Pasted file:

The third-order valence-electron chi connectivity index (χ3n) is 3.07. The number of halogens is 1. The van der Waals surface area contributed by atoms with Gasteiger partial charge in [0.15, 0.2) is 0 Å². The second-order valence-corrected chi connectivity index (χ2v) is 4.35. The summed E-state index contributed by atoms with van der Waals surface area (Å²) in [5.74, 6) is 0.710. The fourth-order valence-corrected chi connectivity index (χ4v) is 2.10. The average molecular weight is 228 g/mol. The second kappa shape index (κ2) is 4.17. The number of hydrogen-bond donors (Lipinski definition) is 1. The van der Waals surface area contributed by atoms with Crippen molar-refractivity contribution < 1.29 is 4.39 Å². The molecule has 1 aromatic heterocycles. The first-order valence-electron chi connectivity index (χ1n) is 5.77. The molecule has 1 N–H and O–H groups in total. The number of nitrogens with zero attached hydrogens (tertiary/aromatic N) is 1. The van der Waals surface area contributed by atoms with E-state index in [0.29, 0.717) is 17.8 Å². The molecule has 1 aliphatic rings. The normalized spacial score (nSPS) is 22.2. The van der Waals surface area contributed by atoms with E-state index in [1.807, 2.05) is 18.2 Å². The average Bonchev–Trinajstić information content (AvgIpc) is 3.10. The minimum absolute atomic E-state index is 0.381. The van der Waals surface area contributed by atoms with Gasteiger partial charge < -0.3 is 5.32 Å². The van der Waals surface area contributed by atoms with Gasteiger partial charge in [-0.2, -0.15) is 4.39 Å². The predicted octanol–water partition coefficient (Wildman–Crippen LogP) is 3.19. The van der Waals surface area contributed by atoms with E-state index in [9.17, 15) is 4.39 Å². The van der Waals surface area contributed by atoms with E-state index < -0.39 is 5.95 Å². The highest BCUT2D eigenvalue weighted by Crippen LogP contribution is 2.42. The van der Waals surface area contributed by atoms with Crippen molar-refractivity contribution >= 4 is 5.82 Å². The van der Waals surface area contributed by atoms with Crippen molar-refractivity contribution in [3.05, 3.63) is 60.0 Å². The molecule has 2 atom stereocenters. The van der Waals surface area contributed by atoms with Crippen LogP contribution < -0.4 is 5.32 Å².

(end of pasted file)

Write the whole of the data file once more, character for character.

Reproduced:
The third-order valence-electron chi connectivity index (χ3n) is 3.07. The number of halogens is 1. The van der Waals surface area contributed by atoms with Gasteiger partial charge in [0.15, 0.2) is 0 Å². The second-order valence-corrected chi connectivity index (χ2v) is 4.35. The summed E-state index contributed by atoms with van der Waals surface area (Å²) in [5.74, 6) is 0.710. The fourth-order valence-corrected chi connectivity index (χ4v) is 2.10. The average molecular weight is 228 g/mol. The second kappa shape index (κ2) is 4.17. The number of hydrogen-bond donors (Lipinski definition) is 1. The van der Waals surface area contributed by atoms with Crippen molar-refractivity contribution < 1.29 is 4.39 Å². The molecule has 1 aromatic heterocycles. The first-order valence-electron chi connectivity index (χ1n) is 5.77. The molecule has 1 N–H and O–H groups in total. The number of nitrogens with zero attached hydrogens (tertiary/aromatic N) is 1. The van der Waals surface area contributed by atoms with E-state index in [0.29, 0.717) is 17.8 Å². The molecule has 1 aliphatic rings. The normalized spacial score (nSPS) is 22.2. The van der Waals surface area contributed by atoms with E-state index in [1.807, 2.05) is 18.2 Å². The average Bonchev–Trinajstić information content (AvgIpc) is 3.10. The minimum absolute atomic E-state index is 0.381. The van der Waals surface area contributed by atoms with Gasteiger partial charge < -0.3 is 5.32 Å². The van der Waals surface area contributed by atoms with Gasteiger partial charge in [-0.2, -0.15) is 4.39 Å². The predicted octanol–water partition coefficient (Wildman–Crippen LogP) is 3.19. The van der Waals surface area contributed by atoms with E-state index in [9.17, 15) is 4.39 Å². The van der Waals surface area contributed by atoms with E-state index < -0.39 is 5.95 Å². The highest BCUT2D eigenvalue weighted by Crippen LogP contribution is 2.42. The van der Waals surface area contributed by atoms with Crippen molar-refractivity contribution >= 4 is 5.82 Å². The van der Waals surface area contributed by atoms with Crippen molar-refractivity contribution in [3.05, 3.63) is 60.0 Å². The molecule has 2 atom stereocenters. The van der Waals surface area contributed by atoms with Crippen LogP contribution < -0.4 is 5.32 Å².